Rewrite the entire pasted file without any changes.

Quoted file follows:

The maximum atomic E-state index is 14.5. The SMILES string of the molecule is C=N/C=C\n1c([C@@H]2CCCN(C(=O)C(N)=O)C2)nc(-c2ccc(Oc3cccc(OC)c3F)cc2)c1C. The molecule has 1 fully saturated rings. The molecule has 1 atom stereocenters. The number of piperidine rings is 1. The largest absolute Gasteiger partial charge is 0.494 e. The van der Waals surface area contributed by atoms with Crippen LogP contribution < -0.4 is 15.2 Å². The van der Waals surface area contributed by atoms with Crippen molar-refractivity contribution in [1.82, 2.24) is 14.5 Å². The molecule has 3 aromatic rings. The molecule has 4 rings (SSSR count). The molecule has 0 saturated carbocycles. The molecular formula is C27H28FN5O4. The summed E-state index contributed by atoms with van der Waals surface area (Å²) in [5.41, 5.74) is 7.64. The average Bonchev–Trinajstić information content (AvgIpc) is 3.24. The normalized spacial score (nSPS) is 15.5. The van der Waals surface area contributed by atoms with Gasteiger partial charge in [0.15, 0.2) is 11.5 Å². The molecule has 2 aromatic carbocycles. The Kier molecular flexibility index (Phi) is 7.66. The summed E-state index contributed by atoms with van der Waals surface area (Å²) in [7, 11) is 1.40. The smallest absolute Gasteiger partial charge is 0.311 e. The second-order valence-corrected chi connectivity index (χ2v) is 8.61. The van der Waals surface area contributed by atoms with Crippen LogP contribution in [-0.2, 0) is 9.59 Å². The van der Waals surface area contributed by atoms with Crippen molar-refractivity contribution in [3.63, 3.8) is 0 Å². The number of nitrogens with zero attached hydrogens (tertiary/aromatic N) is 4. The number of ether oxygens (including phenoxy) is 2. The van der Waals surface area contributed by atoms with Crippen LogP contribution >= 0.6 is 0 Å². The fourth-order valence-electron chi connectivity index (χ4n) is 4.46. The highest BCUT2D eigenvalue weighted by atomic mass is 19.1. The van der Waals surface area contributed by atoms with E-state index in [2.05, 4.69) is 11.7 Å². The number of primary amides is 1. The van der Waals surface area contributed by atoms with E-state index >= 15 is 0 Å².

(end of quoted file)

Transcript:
The maximum atomic E-state index is 14.5. The SMILES string of the molecule is C=N/C=C\n1c([C@@H]2CCCN(C(=O)C(N)=O)C2)nc(-c2ccc(Oc3cccc(OC)c3F)cc2)c1C. The molecule has 1 fully saturated rings. The molecule has 1 atom stereocenters. The number of piperidine rings is 1. The largest absolute Gasteiger partial charge is 0.494 e. The van der Waals surface area contributed by atoms with Crippen LogP contribution < -0.4 is 15.2 Å². The van der Waals surface area contributed by atoms with Crippen molar-refractivity contribution in [1.82, 2.24) is 14.5 Å². The molecule has 3 aromatic rings. The molecule has 4 rings (SSSR count). The molecule has 0 saturated carbocycles. The molecular formula is C27H28FN5O4. The summed E-state index contributed by atoms with van der Waals surface area (Å²) in [5.41, 5.74) is 7.64. The average Bonchev–Trinajstić information content (AvgIpc) is 3.24. The normalized spacial score (nSPS) is 15.5. The van der Waals surface area contributed by atoms with Gasteiger partial charge in [0.15, 0.2) is 11.5 Å². The molecule has 2 aromatic carbocycles. The Kier molecular flexibility index (Phi) is 7.66. The summed E-state index contributed by atoms with van der Waals surface area (Å²) in [7, 11) is 1.40. The smallest absolute Gasteiger partial charge is 0.311 e. The second-order valence-corrected chi connectivity index (χ2v) is 8.61. The van der Waals surface area contributed by atoms with Crippen LogP contribution in [-0.2, 0) is 9.59 Å². The van der Waals surface area contributed by atoms with Crippen molar-refractivity contribution in [3.63, 3.8) is 0 Å². The number of nitrogens with zero attached hydrogens (tertiary/aromatic N) is 4. The number of ether oxygens (including phenoxy) is 2. The van der Waals surface area contributed by atoms with Crippen LogP contribution >= 0.6 is 0 Å². The fourth-order valence-electron chi connectivity index (χ4n) is 4.46. The highest BCUT2D eigenvalue weighted by atomic mass is 19.1. The van der Waals surface area contributed by atoms with E-state index in [2.05, 4.69) is 11.7 Å². The number of primary amides is 1. The van der Waals surface area contributed by atoms with E-state index >= 15 is 0 Å².